[Credit] For those who really care about such things, beginning Feb. 14, Experian, one of the three major credit bureaus, will no longer report their scores (which consumers have access to) at myfico.com.
So why care?
Well, traditionally, our FICO scores were hidden from us; they were only available to lenders. Borrowers wouldn't know if they qualified for a mortgage loan, for example, until the mortgage company pulled their credit reports.
All that changed on June 11, 2003, when consumers were able to purchase all three of their credit scores (from the big three bureaus: TransUnion, Equifax and Experian) through Fair Isaac, the company that conceived of the score known as "FICO." Consumers finally were able to see the same information as lenders see in advance of applying for an auto or mortgage loan or a credit card.
That little bit of knowledge was a wonderful thing, too. It helped us know how to approach lenders and how to cut to the chase more quickly.
On a mortgage loan, for instance, mortgage companies usually look at all three scores. The lender bases its decision on the borrower's “middle” score. If you know ahead of time what your scores are, you can study up on loan programs available to you and not be pressured into a loan program pushed by a finance guy.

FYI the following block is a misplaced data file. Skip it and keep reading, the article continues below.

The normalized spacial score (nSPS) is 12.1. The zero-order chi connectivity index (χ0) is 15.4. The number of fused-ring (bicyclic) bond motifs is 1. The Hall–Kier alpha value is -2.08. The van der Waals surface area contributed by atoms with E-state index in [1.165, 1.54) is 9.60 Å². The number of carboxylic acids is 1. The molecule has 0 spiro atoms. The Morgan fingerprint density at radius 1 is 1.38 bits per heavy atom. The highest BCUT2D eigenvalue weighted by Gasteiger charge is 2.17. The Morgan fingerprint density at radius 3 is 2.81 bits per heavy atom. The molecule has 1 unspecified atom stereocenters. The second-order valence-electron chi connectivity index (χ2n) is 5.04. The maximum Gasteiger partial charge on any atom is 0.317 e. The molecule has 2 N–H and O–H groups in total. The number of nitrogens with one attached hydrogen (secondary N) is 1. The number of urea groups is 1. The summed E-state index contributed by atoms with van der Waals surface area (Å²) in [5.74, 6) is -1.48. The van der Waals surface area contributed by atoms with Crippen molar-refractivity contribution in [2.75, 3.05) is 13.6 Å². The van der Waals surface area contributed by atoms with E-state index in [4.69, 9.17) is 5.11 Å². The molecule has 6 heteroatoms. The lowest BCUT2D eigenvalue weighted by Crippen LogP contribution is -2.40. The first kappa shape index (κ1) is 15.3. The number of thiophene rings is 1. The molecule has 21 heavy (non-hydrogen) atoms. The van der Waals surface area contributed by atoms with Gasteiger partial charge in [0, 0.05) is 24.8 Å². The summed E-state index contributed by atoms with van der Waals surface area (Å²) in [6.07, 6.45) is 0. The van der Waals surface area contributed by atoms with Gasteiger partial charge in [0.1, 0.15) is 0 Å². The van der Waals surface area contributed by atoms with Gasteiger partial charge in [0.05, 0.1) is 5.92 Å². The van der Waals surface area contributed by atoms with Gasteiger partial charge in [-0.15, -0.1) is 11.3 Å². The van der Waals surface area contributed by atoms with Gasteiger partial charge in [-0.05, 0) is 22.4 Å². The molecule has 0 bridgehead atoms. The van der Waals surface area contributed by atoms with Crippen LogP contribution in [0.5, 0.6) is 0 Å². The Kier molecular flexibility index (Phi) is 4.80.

Through Feb. 13, you can still buy your FICO scores from all three bureaus here. And beginning Feb. 14, you'll still be able to buy your TransUnion and Equifax scores. But two out of three ain't the whole picture.
Bear in mind how much credit bureaus impact our lives. Lower FICO scores mean higher interest rates (the median FICO score is around 720). To not know what credit bureaus know about us puts us at a huge disadvantage when applying for credit. As such, we shouldn't let Experian off the hook lightly. If you feel like complaining, phone Experian at 714-830-5300 (that's the media relations department where you might actually speak to a living person. If you call the main number, you'll just get a recording.) (Jerre Wroble)